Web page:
kali van der merwe
Bell Jar Sculpture
Sculpture is my first love, it is what I chose to study formally. I term my bell jar sculptures 'Necromantic Vivariums', and they emerged post the process of creating my photographic images. I photograph at night using a process of long exposures and a moveable light source. The darkness of night becomes my photographic dark room. I spend an intense time photographing plants, dead insects and animals, searching for something elusive I call the “soul of form”. To do so, I need to fall in love with every aspect of the subject I am photographing.
Post my photographic process, I tend to hang onto each dead insect and dried plant, storing them in boxes. Examining the forms a year or two later, I find they have often been reduced to powder by mites that have consumed them. I decided to turn my beloved subject matter into sculptures as a means of preservation and to display my actual original subject matter alongside my photographic interpretation. I devised a way to preserve them while at the same time enabling them to be easily fused into hybrids to create staged scenes. They are housed under domed glass which gives them and other-worldly space to inhabit while protecting their fragility.
Sleeping the Cloud of Knowing and Forgetting
I found a bird skeleton in the roof of my house. The feathers and flesh had all fallen off and all that was left was a perfectly whitened skeleton. I wondered what had happened to the bird, how it had come to be in the roof, what was the cause of its death? I photographed the bird skeleton in a seated position and it looked contained yet so forlorn, I called the photograph 'Nil Omne' – a Latin phrase for 'everything is nothing'.
Wanting to honour the actual skeleton of the bird, I put it in the centre of a dried artichoke flower emerging from a piece of coral that particularly reminded me of a cloud. I called the piece 'Sleeping in the Cloud of Knowing and Forgetting', a liminal space, yet a gentle resting place of peace. A fitting honour for the bird skeleton that had left me with so many unanswered questions. The continuous cycling of life and death can be regarded as a knowing and a forgetting of that knowing.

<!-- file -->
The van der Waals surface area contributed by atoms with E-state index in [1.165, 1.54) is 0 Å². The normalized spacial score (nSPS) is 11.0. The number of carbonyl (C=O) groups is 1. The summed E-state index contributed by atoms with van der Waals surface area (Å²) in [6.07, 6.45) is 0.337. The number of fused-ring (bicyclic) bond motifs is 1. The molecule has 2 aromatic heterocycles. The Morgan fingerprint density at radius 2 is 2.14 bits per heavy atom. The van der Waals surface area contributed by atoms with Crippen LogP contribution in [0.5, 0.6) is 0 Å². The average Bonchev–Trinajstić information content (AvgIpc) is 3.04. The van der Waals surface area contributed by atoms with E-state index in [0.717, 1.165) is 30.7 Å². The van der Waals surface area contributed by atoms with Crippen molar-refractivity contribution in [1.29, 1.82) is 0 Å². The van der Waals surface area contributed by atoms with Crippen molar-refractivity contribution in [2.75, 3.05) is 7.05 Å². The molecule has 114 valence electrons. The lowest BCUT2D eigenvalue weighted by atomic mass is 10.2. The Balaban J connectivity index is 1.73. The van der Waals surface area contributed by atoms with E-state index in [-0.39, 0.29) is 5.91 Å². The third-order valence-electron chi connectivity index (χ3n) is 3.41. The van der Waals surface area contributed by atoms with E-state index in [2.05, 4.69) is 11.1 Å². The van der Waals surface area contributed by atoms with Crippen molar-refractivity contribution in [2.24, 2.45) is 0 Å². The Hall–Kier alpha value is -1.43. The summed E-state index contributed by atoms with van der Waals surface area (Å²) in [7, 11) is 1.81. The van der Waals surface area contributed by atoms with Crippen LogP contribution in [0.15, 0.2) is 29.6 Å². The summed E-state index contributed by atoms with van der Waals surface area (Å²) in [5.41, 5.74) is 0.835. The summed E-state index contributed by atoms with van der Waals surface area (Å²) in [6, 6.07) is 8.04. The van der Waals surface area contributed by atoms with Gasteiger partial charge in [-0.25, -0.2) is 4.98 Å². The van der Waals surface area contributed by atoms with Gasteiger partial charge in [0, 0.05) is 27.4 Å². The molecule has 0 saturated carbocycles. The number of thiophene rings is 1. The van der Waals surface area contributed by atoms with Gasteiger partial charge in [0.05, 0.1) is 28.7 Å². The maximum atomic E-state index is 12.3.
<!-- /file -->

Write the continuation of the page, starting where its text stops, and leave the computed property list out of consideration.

This is a piece about the rapacious greed of human domination. It stems from a desire for certainty for when we are on top, we think we have the power and are in control. Ironically it is this very domination that causes the collapse of the whole system and ultimately our own demise.
The base of the sculpture is made from cow dung. Once I found the right shaped 'shit' I covered it in bones, the bones an avaricious human civilisation leaves behind. Domination brings downfall as shown time and time again through the history of empires.
Dancing Existence atop the Florid Megalith
I enjoy challenging peoples notions of reality. Once the boxes of the left brain are confused, the right brain has more room to explore. Can a frog fly? In my world it can and belongs to the pantheon of magical creatures in my imagination. The totem pole of flowers provides the perfect launch pad for the flying frog.
I present this sculpture as an imaginative relic for an alternative evolution, running parallel to the one we know so far. We are constantly 'discovering' new forms of life that defy the realms of imagination in their creative adaptations to particular conditions in their environment .
Phenomenal / Noumenal
The term phenomenon refers to anything that can be apprehended through the senses and has actual existence in this world. Noumenon contrastingly refers to "the object of an act of thought", coming via German from Greek, literally ‘(something) conceived’, from noein ‘conceive’. This sculpture hovers between these two definitions.
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